Over 67 acres of the 76 acres, 88%, that make up Drayton Grant Park is maintained as grassland, which is essential breeding and foraging habitat for grassland nesting birds. Habitat loss and degradation of these habitats has resulted in 80-99% decline of these species since 1966. Among the grassland birds that currently call Burger Hill their summer home are Bobolinks. Also listen for the accelerated whistle calls of field sparrows as you walk the trails.
Winnakee Land Trust, and its dedicated volunteers of the Burger Hill Sub-Committee, strive to optimize this essential habitat while maintaining the aesthetics of historical pastureland. Best management practices for optimal grassland bird habitat include late mowing and minimal disturbance to the fields during the breeding season.
Bobolinks sightings are rare in NYS, but many of these birds call Burger Hill home during the summer months. Burger Hill is fortunate to be one of the few places with a large Bobolink population in the area, found nesting each year in the park’s meadows. Bobolinks arrive in April and May from their winter homes in South America to raise their young in the Northeast United States.
Bobolink populations have reduced drastically across North America in recent decades due to a decrease in large open unmown grasslands where they settle to breed. The meadows at Burger Hill Park are an ideal nesting spot for Bobolinks who build their nests on the ground, making their nestlings especially susceptible to disturbance and predators—a habit which further jeopardizes their survival. In accordance with easement regulations, Winnakee waits to mow the open meadows at Burger Hill until late July to give the Bobolink nestlings the best chance to fledge and survive.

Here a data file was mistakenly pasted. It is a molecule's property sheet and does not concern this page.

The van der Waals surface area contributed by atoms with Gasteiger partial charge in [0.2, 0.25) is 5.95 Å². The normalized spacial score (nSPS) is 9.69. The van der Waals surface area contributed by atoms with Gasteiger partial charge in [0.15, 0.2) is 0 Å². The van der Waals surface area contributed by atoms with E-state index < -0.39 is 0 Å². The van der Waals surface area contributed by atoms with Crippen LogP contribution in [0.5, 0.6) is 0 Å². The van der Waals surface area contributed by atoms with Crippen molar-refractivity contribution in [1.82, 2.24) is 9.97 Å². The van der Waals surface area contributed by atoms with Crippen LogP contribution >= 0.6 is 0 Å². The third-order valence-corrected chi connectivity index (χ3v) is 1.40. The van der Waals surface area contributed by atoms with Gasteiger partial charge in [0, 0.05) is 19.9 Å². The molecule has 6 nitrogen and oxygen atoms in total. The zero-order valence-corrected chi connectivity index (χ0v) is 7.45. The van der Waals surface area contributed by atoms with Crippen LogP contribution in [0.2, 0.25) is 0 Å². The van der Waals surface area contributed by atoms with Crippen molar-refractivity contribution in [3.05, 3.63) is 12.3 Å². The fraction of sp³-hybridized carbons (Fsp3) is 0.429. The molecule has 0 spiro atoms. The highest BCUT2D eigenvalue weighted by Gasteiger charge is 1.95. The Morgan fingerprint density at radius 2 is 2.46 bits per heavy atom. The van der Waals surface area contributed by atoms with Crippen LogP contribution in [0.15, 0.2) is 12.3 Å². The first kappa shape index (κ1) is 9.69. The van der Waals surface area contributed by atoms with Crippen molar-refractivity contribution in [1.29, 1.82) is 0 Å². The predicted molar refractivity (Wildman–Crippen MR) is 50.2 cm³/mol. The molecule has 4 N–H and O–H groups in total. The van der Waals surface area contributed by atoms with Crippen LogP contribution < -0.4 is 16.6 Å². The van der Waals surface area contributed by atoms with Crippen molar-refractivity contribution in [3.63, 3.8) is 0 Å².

Look in the spring for the brightly colored Bobolink males that often perch on the grasses and listen for the male’s bubbly, chattering, ascending warble as they fly across the fields.
As a visitor to Burger Hill, you can do your part by staying on the mown trails and leashing your pets to protect nests and young Bobolinks, and help ensure a brighter future for these unique birds!
Dedicated volunteer Frank Margiotta of the Ralph T. Waterman Bird Club has been monitoring Eastern Bluebird boxes at Burger Hill for over a decade. Each spring, he tracks eggs and hatchlings.
Flourishing milkweed at Burger Hill provides nectar and shelter for a variety of pollinators, including Monarch butterflies, Eastern Tiger Swallowtail butterflies, bees and many other pollinator species. In the fall, Winnakee partners with the Pollinator Patrol, the Morton Library and the Staatsburg Library to host a milkweed pod release day to encourage further growth of this essential food to Monarchs.
In Spring 2023, these groups, along with the Rhinebeck Middle School Pollinator Project, installed native bee houses at the northern-most edge of the Park by the Drayton Grant Memorial garden. Already, leafcutters and mason bees are moving into their new residences and helping this meadow flourish.